The FCC’s Enforcement Bureau has begun targeting property owners and managers that knowingly tolerate pirate broadcasting on their properties. The agency is using its new authority under the recently enacted PIRATE Act. Parties that knowingly facilitate illegal broadcasting on their property are liable for fines of up to $2 million.
“Pirate radio is illegal and can interfere with not only legitimate broadcast stations’ business activities but also those stations’ ability to inform the public about emergency information,” said Enforcement Bureau Chief Rosemary Harold. “It is unacceptable – and plainly illegal under the new law – for landlords and property managers to simply opt to ignore pirate radio operations. Once they are aware of these unauthorized broadcasts, they must take steps to stop it from continuing in their buildings or at other sites they own or control.”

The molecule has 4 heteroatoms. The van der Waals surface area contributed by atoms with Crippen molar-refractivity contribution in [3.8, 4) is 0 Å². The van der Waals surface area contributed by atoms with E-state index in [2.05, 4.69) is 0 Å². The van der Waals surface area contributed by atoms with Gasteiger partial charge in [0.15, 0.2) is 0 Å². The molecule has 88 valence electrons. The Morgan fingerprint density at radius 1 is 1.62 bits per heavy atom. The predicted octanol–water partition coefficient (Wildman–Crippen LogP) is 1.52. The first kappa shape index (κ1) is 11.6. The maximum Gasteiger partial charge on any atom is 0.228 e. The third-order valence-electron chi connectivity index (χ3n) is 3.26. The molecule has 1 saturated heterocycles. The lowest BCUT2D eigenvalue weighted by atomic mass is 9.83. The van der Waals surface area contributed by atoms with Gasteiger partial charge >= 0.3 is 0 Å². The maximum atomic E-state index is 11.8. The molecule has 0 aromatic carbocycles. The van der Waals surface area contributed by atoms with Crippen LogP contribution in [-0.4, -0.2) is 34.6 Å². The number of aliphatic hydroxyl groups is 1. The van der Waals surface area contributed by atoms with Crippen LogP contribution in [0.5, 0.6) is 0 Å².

Those who don’t, risk receiving a heavy fine, followed by collection action in court if they don’t pay. The FCC will also publicize these enforcement actions, “which may create further unforeseen business risks,” says Harold.
Under the new authority, the bureau will provide written notice to property owners and managers the agency has reason to believe are turning a blind eye to – or even helping facilitate – illegal broadcasting. These new notices will give parties a period of time to fix the problem before any enforcement action moves forward.
The first notices were issued Thursday to property owners in New York City; they were given 10 days to respond.